Inequality may be one of the great challenges to global development and communities’ social fabric. While much room for progress remains, globalization and the rise of the BRIC countries and other emerging economies have helped reduce global inequality between nations by lifting hundreds of millions of people out of poverty, raising living standards and expanding opportunities. Innovative programs like Brazil’s Bolsa Familia and Mexico’s Opportunidades have helped give the poor a fighting chance at a brighter future.
The story of inequality in many developed countries, including the U.S. and U.K., is more sobering. A growing gap between the haves and have-nots is reflected in lower living standards for many, higher levels of poverty and heightened social tensions. The Occupy Movement in the U.S. is just one well-publicized example of the frustration over the fraction of people who benefit disproportionately from the current economic system.
The charts below from The Economist show the contrasting trends in global and country inequality.
Cost of Inequality
The case for fighting inequality is far from just a lofty goal of the well-intentioned. Inequality carries high economic, social and moral costs. The unequal distribution of income and access to key services like education and health can undermine economic growth and social cohesion, inflate health care costs and drive up crime.
Severe income disparity and the related issue of structurally high un/under-employment ranked as the fourth and second, respectively, most concerning global risks in the World Economic Forum’s Global Risks 2014 report. Even some on Wall Street have come around to the realization that inequality isn’t good for the economy.
The U.S. is the most unequal advanced economy based on a comparison of countries’ income gini coefficients. The chart below from The Washington Post shows the variation in income inequality across developed countries.
In places like the U.S. and U.K., the well-to-do have grown richer as people of more modest means have found it increasingly difficult to maintain their living standards or even stay above the poverty line.
Economic gains since as far back as the late 1960s have gone to just the top 20 percent of income earners in the U.S. The lion’s share of those have fallen to the top 5 percent, 1 percent and more elite groups of U.S. households, as shown in the graph below from a Harvard Business Review blog post by Justin Fox. From 1993 to 2013, Fox notes, “incomes of the top 1% [of U.S. households] grew 86.1 percent.” Meanwhile, as the well-to-do’s share of the national economic pie surged, the share going to the remaining 80 percent of U.S. households either declined or stayed roughly the same.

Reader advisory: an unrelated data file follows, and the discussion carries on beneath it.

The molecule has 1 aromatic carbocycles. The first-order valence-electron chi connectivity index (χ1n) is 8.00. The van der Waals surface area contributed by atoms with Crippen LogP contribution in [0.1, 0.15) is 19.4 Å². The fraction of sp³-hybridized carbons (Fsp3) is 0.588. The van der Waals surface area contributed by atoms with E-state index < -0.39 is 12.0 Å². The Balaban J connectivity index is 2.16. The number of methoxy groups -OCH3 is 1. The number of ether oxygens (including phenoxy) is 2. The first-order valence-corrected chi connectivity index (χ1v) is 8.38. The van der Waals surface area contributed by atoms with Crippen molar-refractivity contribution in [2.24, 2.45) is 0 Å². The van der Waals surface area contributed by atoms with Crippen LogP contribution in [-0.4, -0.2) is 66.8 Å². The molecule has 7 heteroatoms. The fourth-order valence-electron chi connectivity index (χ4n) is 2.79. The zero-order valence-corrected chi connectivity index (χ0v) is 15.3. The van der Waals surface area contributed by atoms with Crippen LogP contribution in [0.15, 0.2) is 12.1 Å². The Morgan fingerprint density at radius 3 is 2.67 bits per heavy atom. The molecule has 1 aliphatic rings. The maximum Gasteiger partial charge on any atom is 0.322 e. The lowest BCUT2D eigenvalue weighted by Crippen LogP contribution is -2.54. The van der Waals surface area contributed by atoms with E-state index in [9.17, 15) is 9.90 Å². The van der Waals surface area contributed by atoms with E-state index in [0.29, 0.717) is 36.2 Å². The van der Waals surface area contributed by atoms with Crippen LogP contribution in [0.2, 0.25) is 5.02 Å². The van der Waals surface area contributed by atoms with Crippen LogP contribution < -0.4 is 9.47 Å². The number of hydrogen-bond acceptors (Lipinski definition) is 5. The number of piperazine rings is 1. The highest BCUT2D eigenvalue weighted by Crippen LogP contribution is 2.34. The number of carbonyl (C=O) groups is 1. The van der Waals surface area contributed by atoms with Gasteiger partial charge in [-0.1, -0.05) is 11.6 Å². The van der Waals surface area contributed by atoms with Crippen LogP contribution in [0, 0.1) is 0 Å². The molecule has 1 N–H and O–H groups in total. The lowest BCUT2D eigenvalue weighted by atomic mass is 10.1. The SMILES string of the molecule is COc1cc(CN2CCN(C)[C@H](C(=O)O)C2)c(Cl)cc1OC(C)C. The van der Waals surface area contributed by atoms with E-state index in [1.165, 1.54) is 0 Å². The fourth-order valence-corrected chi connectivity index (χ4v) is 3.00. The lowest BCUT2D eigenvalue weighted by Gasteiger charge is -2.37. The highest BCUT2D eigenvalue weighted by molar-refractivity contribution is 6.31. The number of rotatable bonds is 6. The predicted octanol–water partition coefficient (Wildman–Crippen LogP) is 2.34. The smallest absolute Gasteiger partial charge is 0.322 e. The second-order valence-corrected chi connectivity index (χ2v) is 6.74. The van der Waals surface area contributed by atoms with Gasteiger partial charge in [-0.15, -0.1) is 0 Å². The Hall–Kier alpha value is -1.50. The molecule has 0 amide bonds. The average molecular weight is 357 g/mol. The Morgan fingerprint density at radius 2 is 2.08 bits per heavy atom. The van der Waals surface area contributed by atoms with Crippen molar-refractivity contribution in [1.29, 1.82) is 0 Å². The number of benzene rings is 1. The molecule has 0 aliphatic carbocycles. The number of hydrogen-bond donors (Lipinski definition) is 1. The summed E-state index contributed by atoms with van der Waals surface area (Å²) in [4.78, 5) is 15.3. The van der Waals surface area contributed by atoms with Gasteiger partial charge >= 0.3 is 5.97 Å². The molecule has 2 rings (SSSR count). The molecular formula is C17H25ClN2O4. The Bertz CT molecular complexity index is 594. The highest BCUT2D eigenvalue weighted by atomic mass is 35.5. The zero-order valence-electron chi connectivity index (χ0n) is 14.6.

Extreme inequality has long been a common characteristic of many resource-rich, undemocratic developing countries. In Latin America, Africa and elsewhere, a few well-connected elites or strongmen have often seized on the opportunity to exploit natural resources like oil, timber and precious minerals for personal gain at the expense of more inclusive economic development.
Economies in Transition
Developing countries that manage to escape this “resource curse” can quickly face other inequality challenges. While the rising economic tide has benefitted a relatively large share of people in China and other places, some have cashed in far more than others.
In part, this is a natural, even healthy component of the economic growth story that rewards those who innovate and take risks, as long as everyone’s situation improves in the process. Inequality becomes an issue when the gap grows too wide, gains are a product of exploitation and opportunities are restricted to a privileged few.
Migrant workers are one group that is often on the front lines of inequality in developing countries. They respond to the promise of economic opportunity in cities and factories in search of jobs and with hope of carving out a better life and future for their families. In some cases, their great sacrifices are rewarded.
In many others, a lack of legal standing, low levels of education and few alternatives often leave them vulnerable to exploitation and unable to defend their rights. In the worst case scenario, they can fall prey to the scourge of human trafficking and modern day slavery.
Environment and Climate Change
The poor and people in developing countries bear the greatest burden of environmental degradation and climate change. Highly dependent on age-old livelihoods like agriculture and fishing, they are especially vulnerable to the depletion of natural resources. Many NGOs and international organizations, including Oxfam and the United Nations Human Development Program (UNDP), have warned that the lack of attention to sustainable development threatens to reverse hard-fought gains in alleviating poverty.